I've long wondered what career coaches actually do. I generally consider myself to be pretty clueless as to "how the world works" -- it happens easily when you can't overhear side conversations! -- so I tend to seek out alternative sources of information whenever possible. So I'll be working with Sally Schmall, an academic career coach, to see what I can learn. When I first wrote her, I explained that I'm at the point where "Future Dr. Mel" development would benefit from scaffolding, since I'm a bit of an odd duck in academia both in terms of wanting to do unorthodox things, and in terms of wrangling deafness and ADHD while doing them. From my original email:
The ADHD/deafness coping strategies I find are often addressed towards those struggling to perform at adequate levels, and have little guidance for people who are already doing okay but could do fantastically if they developed better strategies -- whereas the academic career advice books are written for folks with normal hearing and attention spans.
We start next month, right after fall semester classes end for me. She asked some background questions about my writing habits and how I wrangle my ADHD nowadays; I'll post my answers to the writing self-assessment in a moment, but first: ADHD coping mechanisms and how they interact with my writing.
- Exercise! I hit the gym MWF first thing in the morning, and the dance studio TR first thing in the morning, and know I'm good for an hour or two of work-sprinting afterwards. I used to do pushups before take-home exams and run laps in between exam sections, and still do variants on "are you distracted? exercise!" now when I notice it during writing.
- Getting as close to gluten-free as possible -- I'm more distractable with wheat, less distractable the closer I eat to paleo, so I have semi-accidentally gone paleo (well before I learned that it was a diet called "paleo"). I now treat gluten the same way I treat alcohol -- a nice treat, but one I know will do temporary things to my mental abilities.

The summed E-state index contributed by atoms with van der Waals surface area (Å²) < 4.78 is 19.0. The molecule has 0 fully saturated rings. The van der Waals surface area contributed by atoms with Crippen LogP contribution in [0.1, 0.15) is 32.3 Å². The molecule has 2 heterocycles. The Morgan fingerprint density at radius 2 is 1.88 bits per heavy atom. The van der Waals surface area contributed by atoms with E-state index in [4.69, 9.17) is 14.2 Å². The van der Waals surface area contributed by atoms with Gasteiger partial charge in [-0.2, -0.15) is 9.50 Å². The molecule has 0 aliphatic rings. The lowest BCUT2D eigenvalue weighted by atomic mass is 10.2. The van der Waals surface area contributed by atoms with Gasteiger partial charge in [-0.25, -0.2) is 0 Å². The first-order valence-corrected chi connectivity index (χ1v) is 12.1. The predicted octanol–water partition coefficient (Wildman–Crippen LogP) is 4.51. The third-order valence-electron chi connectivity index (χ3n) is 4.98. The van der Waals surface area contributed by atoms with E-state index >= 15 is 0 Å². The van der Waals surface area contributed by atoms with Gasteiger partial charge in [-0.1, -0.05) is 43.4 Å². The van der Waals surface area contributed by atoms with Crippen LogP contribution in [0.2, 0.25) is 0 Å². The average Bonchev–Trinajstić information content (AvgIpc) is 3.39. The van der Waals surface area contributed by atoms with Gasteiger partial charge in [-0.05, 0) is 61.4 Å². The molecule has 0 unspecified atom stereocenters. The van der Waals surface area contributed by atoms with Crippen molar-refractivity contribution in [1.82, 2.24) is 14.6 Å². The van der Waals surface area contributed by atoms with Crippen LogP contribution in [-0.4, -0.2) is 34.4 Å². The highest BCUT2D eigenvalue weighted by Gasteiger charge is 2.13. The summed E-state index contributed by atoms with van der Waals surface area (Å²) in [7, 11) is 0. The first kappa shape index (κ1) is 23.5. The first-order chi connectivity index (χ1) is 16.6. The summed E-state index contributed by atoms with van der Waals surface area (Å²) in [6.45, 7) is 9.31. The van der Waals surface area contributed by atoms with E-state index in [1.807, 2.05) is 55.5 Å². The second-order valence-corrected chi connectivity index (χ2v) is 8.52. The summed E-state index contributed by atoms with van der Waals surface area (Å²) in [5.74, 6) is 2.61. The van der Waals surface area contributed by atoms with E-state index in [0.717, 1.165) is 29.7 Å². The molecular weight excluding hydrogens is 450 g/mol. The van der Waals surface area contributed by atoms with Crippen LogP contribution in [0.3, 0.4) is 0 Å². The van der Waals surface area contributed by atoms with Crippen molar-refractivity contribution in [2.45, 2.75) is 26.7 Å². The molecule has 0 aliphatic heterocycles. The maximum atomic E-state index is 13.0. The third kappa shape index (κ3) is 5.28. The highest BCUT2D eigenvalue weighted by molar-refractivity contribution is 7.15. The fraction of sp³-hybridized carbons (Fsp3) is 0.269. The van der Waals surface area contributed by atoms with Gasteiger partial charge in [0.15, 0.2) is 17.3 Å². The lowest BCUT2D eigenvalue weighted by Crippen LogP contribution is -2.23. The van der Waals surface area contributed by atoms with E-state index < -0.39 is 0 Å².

- Sleeping. If I ask myself whether I'm tired, the answer is yes and I need to go to bed. (I have a huge problem with hyperfocusing when I am tired, because I lose the ability to tell whether I'm tired or not.) Oftentimes I am in the middle of writing when I realize I need to go to bed (and the writing may not yet be done, so clearly I need to find better ways to plan/schedule writing so it's not always interrupted by rest).
- Ritalin, which I only got starting this August, and which I'm really reluctant to take, but which does dramatically decrease focus problems, including during writing -- so, for instance, I was consistently taking it during the last week of writing my quals -- but haven't taken it for the past 2 weeks because I'd rather "tough it out." (I know, I know. I'm trying to empirically determine how much a difference it makes, how long it lasts, etc. so I can make better decisions as to when to use it.) A related coping strategy which I use with similar infrequency is caffeine -- coffee and/or tea. Yay, stimulants.
- Adventure working! If I'm restless, I can run to and work in the libraries, coffee shops, restaurants/diners nearby... if I'm really restless, I might drive several hours to my cousin's apartment, or to Indianapolis, or... (and on any trip, the only things I bring with me are what I need to work on what I have to do.) These days, most of my adventure work is writing.
- Lots of scaffolding, reminders, and routines. Pack my backpack and pile it to block the door the night before I need to leave, lay out the items for the first project I want to work on in the morning, put neon post-it notes on doors, always put my keys in the same spot, always do things as soon as I think about them whenever possible. Unfortunately, I have not figured out ways to get this sort of thing into my writing life.
If you've got other things you'd add to this list, I'm curious to hear them. I know plenty of distractable academics who have been super-successful, and would love to swap strategies with a sort of distractademics club.